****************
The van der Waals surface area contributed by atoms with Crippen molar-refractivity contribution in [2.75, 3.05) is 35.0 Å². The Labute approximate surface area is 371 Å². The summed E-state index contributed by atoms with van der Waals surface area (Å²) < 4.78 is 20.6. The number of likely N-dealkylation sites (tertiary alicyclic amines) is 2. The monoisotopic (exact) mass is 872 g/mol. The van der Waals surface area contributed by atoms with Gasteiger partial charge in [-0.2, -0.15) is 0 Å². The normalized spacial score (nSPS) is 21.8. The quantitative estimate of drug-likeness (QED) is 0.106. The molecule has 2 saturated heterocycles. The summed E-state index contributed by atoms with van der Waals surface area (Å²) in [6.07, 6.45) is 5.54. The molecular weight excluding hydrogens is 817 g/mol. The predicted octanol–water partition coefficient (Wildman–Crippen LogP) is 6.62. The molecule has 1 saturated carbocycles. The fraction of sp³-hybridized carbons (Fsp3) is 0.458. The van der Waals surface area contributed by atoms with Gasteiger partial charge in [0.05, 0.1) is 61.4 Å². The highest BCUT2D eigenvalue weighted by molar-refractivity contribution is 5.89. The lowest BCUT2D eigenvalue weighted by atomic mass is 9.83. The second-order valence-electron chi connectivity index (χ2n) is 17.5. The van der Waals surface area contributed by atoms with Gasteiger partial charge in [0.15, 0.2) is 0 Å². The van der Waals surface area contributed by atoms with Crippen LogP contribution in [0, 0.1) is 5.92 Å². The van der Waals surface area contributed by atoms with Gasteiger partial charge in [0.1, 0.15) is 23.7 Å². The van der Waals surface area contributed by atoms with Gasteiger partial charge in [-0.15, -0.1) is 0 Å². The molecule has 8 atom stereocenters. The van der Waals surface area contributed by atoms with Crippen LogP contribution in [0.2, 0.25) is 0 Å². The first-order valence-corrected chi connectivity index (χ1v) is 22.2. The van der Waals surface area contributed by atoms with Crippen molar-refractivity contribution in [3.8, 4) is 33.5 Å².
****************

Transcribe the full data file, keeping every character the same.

The van der Waals surface area contributed by atoms with Crippen molar-refractivity contribution in [2.75, 3.05) is 35.0 Å². The Labute approximate surface area is 371 Å². The summed E-state index contributed by atoms with van der Waals surface area (Å²) < 4.78 is 20.6. The number of likely N-dealkylation sites (tertiary alicyclic amines) is 2. The monoisotopic (exact) mass is 872 g/mol. The van der Waals surface area contributed by atoms with Gasteiger partial charge in [-0.2, -0.15) is 0 Å². The normalized spacial score (nSPS) is 21.8. The quantitative estimate of drug-likeness (QED) is 0.106. The molecule has 2 saturated heterocycles. The summed E-state index contributed by atoms with van der Waals surface area (Å²) in [6.07, 6.45) is 5.54. The molecular weight excluding hydrogens is 817 g/mol. The predicted octanol–water partition coefficient (Wildman–Crippen LogP) is 6.62. The molecule has 1 saturated carbocycles. The fraction of sp³-hybridized carbons (Fsp3) is 0.458. The van der Waals surface area contributed by atoms with Gasteiger partial charge in [0.05, 0.1) is 61.4 Å². The highest BCUT2D eigenvalue weighted by molar-refractivity contribution is 5.89. The lowest BCUT2D eigenvalue weighted by atomic mass is 9.83. The second-order valence-electron chi connectivity index (χ2n) is 17.5. The van der Waals surface area contributed by atoms with Gasteiger partial charge in [0.15, 0.2) is 0 Å². The van der Waals surface area contributed by atoms with Crippen LogP contribution in [0, 0.1) is 5.92 Å². The van der Waals surface area contributed by atoms with Gasteiger partial charge in [0.1, 0.15) is 23.7 Å². The van der Waals surface area contributed by atoms with Gasteiger partial charge in [-0.15, -0.1) is 0 Å². The molecule has 8 atom stereocenters. The van der Waals surface area contributed by atoms with Crippen LogP contribution in [0.2, 0.25) is 0 Å². The first-order valence-corrected chi connectivity index (χ1v) is 22.2. The van der Waals surface area contributed by atoms with Crippen molar-refractivity contribution in [3.8, 4) is 33.5 Å².